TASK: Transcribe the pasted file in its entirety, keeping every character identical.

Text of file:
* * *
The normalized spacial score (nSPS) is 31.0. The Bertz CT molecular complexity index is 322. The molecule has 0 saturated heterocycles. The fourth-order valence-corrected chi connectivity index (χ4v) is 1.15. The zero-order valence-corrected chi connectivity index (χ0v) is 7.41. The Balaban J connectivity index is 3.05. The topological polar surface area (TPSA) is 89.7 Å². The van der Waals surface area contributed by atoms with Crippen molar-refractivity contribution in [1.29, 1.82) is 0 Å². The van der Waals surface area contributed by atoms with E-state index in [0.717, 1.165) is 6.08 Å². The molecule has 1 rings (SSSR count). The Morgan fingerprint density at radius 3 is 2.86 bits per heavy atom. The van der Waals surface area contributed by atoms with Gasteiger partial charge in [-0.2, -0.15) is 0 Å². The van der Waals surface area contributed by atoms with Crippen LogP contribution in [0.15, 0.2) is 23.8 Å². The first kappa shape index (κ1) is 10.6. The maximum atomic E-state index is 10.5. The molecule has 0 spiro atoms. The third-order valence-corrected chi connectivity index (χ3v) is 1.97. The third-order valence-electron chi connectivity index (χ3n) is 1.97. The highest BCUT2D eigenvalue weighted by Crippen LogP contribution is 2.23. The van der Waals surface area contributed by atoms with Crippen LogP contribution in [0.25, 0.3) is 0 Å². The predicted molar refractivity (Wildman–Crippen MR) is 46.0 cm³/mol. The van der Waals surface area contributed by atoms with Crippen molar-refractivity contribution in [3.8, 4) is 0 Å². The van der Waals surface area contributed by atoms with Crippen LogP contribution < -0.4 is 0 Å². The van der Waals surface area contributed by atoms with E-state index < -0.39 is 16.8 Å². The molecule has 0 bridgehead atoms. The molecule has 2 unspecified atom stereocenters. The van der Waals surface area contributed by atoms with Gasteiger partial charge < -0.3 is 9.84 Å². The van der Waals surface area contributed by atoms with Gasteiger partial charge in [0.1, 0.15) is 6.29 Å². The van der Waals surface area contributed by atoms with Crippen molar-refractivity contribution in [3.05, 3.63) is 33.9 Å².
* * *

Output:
The normalized spacial score (nSPS) is 31.0. The Bertz CT molecular complexity index is 322. The molecule has 0 saturated heterocycles. The fourth-order valence-corrected chi connectivity index (χ4v) is 1.15. The zero-order valence-corrected chi connectivity index (χ0v) is 7.41. The Balaban J connectivity index is 3.05. The topological polar surface area (TPSA) is 89.7 Å². The van der Waals surface area contributed by atoms with Crippen molar-refractivity contribution in [1.29, 1.82) is 0 Å². The van der Waals surface area contributed by atoms with E-state index in [0.717, 1.165) is 6.08 Å². The molecule has 1 rings (SSSR count). The Morgan fingerprint density at radius 3 is 2.86 bits per heavy atom. The van der Waals surface area contributed by atoms with Gasteiger partial charge in [-0.2, -0.15) is 0 Å². The van der Waals surface area contributed by atoms with Crippen LogP contribution in [0.15, 0.2) is 23.8 Å². The first kappa shape index (κ1) is 10.6. The maximum atomic E-state index is 10.5. The molecule has 0 spiro atoms. The third-order valence-corrected chi connectivity index (χ3v) is 1.97. The third-order valence-electron chi connectivity index (χ3n) is 1.97. The highest BCUT2D eigenvalue weighted by Crippen LogP contribution is 2.23. The van der Waals surface area contributed by atoms with Crippen LogP contribution in [0.25, 0.3) is 0 Å². The predicted molar refractivity (Wildman–Crippen MR) is 46.0 cm³/mol. The van der Waals surface area contributed by atoms with Crippen molar-refractivity contribution in [3.8, 4) is 0 Å². The van der Waals surface area contributed by atoms with Crippen LogP contribution < -0.4 is 0 Å². The van der Waals surface area contributed by atoms with E-state index < -0.39 is 16.8 Å². The molecule has 0 bridgehead atoms. The molecule has 2 unspecified atom stereocenters. The van der Waals surface area contributed by atoms with Gasteiger partial charge < -0.3 is 9.84 Å². The van der Waals surface area contributed by atoms with Gasteiger partial charge in [0.1, 0.15) is 6.29 Å². The van der Waals surface area contributed by atoms with Crippen molar-refractivity contribution in [3.05, 3.63) is 33.9 Å².